Kiwi expat Roderick Fry says the sky burned golden as the world-famous Notre Dame cathedral was destroyed in a huge blaze today.

The furniture maker and his son were among a throng of Parisians gathered just east of the 850-year-old building on a bridge over the Seine river.

"It was just unreal," he told the Herald.

"The cathedral's spire was still up at that stage, it was bright red and engulfed in flames, it looked golden - the sun was going down to the left of it."

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The watching crowd was saddened and "gobsmacked", he said.

"My wife saw one lady really distraught and in tears."

When a man driving past in a car saw the huge throng gathered, he called out to Fry, "What the hell is going on?"

"Notre Dame is burning down", Fry replied.

Firefighters tackle the blaze which has claimed the roof and spire above the nave of Notre Dame cathedral. Photo / AP
Firefighters tackle the blaze which has claimed the roof and spire above the nave of Notre Dame cathedral. Photo / AP

News of the devastating fire at the historic cathedral built in 1160 has swept across the globe with French President Emmanuel Macron arriving at the scene and saying the fire is taking part of everyone in France with it.

"I am sad tonight to see this part of us burning," he tweeted.

Pictures posted on social media showed jumping flames and enormous plumes of smoke billowing into the city's skyline as firefighters rushed to the historic site.

Like Fry, a number of New Zealanders were caught up in the drama.

Claire Waddington, a Kiwi who has lived in Paris for more than 20 years, said the sight of the fire had broken her heart.

"We're all in shock," she said in a series of tweets.

The "catastrophic" fire had left her "shaking in shock" and the fact that there was a strong smell of burning in the city, she said.

"The damage that must be done, it's unthinkable," she said. "My heart is just broken."

Ainsley Duyvestyn-Smith, a Kiwi photographer living in Paris about 4km away from Notre Dame, said she had just popped out for takeaway pizza when she saw "clouds and clouds of white smoke" billowing into the sky.

But it was not until she got home and saw the news that she realised the fire was at the cathedral.

Duyvestyn-Smith said she had done lots of photo shoots at the iconic spot.

People pray on a Paris street as ash falls on them while massive plumes of yellow-brown smoke fill the air above the burning Notre Dame cathedral. Photo / AP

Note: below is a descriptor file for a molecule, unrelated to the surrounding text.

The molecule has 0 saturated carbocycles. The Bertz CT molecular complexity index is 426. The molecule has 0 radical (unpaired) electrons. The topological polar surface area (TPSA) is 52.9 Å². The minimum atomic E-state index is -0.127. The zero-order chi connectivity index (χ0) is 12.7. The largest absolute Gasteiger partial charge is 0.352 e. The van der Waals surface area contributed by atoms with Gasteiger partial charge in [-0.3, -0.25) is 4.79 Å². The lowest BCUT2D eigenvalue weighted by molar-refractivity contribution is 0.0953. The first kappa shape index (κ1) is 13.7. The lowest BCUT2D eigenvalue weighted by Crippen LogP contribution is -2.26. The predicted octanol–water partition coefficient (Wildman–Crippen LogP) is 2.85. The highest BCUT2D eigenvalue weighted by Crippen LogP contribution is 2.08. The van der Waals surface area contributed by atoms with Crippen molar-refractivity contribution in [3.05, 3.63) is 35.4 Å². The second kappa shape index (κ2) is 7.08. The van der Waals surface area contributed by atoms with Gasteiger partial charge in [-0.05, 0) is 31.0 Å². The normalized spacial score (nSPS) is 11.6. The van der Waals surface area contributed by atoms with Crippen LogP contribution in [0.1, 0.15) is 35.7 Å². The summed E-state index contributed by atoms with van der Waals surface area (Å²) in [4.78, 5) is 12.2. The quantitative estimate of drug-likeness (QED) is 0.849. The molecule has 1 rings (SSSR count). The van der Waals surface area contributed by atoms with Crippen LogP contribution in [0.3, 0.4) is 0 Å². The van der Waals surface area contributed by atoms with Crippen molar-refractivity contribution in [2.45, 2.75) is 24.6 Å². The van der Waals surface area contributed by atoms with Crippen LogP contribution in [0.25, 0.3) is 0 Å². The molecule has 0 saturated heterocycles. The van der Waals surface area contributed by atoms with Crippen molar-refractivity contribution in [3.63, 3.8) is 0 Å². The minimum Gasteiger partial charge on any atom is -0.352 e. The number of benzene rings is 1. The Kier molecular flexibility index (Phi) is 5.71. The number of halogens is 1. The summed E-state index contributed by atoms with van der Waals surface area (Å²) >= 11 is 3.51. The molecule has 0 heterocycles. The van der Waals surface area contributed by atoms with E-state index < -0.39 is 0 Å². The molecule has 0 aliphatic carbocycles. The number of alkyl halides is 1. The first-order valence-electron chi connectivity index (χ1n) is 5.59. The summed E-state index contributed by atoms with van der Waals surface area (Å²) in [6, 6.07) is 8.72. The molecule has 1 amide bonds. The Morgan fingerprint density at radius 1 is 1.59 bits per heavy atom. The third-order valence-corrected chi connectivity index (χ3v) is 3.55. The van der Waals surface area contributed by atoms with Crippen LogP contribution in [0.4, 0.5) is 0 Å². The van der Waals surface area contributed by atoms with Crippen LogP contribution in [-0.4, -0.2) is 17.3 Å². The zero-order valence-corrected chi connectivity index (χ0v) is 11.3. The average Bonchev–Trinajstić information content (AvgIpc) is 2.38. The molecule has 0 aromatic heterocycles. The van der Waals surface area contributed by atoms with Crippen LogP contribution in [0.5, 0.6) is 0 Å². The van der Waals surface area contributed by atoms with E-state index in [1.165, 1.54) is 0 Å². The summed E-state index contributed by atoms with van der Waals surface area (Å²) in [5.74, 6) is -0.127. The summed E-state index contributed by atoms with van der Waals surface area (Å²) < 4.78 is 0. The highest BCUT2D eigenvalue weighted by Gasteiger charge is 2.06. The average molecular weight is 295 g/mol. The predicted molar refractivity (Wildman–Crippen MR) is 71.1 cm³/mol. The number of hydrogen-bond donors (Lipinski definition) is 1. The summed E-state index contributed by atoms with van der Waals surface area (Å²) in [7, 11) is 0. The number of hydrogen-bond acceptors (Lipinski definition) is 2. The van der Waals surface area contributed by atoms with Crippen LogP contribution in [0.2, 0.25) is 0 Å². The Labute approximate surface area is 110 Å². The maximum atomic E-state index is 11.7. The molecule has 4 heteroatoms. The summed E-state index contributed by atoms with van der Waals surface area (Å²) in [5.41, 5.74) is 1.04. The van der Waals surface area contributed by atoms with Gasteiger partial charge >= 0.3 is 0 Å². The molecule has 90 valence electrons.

People pray on a Paris street as ash falls on them while massive plumes of yellow-brown smoke fill the air above the burning Notre Dame cathedral. Photo / AP

"It is a really popular spot for photos, especially at the moment because all the cherry blossoms are out," she said. "It is a really beautiful area."

The fire was "awful and devastating for Paris because Notre Dame is such a huge part of the architecture and history".

"From the looks of the photos the fire is in the oldest part of the building and that is almost 1000 years old, and there is also Jesus' Crown of thorns in there as well."

"So a lot of religious people are having a freak out about that being destroyed and lots of really important artefacts in there as well."

Jeremy Olds had been at his workplace near the cathedral when the staff noticed an unmistakable smell of smoke and heard sirens in the distance.

He said he felt "perverse" going down to watch the fire in person but tracked it on news sites.

"Notre Dame is very symbolically important to French people," he said.

"If any building was to be on fire, the fact it is Notre Dame makes it so much more monumental."

Fry first heard about the fire on Facebook where one person left a comment underneath a picture of the fire, saying: "What 's this joke about?"

Fry quickly checked news websites and realised "this is really happening".

"Because of the historic nature of it - my son had just got home from school - and I said, 'let's go down and see this'," he said.

"We thought it would be out by the time we got there, and we would just see the smoking roof."

Living in the east of Paris, Fry's home was also close to where terrorist attacks had been launched on the office of satirical newspaper Charlie Hedbo and the La Belle Équipe cafe.

There had been more fear and a sense of despair in humanity during the attacks, where as Parisians were more left saddened by the Notre Dame fire, he said.

"It's extremely sad, I work with wood and all that beautiful hard work that went into making everything in the cathedral," he said.

"I just have complete respect for the building - that will be irreplaceable."

Ironically, the bridge where Fry watched the cathedral burn was also one of the most popular tourist spots to watch the sun set behind it.

He also said he had just yesterday had lunch with friends across the river from Notre Dame, "taking it for granted like everyone does".

"It was Palm Sunday, so there were a lot of processions and people in ceremonial gear walking around."

Kiwi expat Lydia Laulala, who is living in France with her husband who plays for a French rugby team, didn't see the blaze but also ran past Notre Dame yesterday as part of the Paris Marathon.

"It is very lucky [the fire] didn't happen yesterday because there was 55,000 people running around the city on the roads, so the whole city was closed down," she said.

"It would have been a logistical nightmare if it had happened yesterday."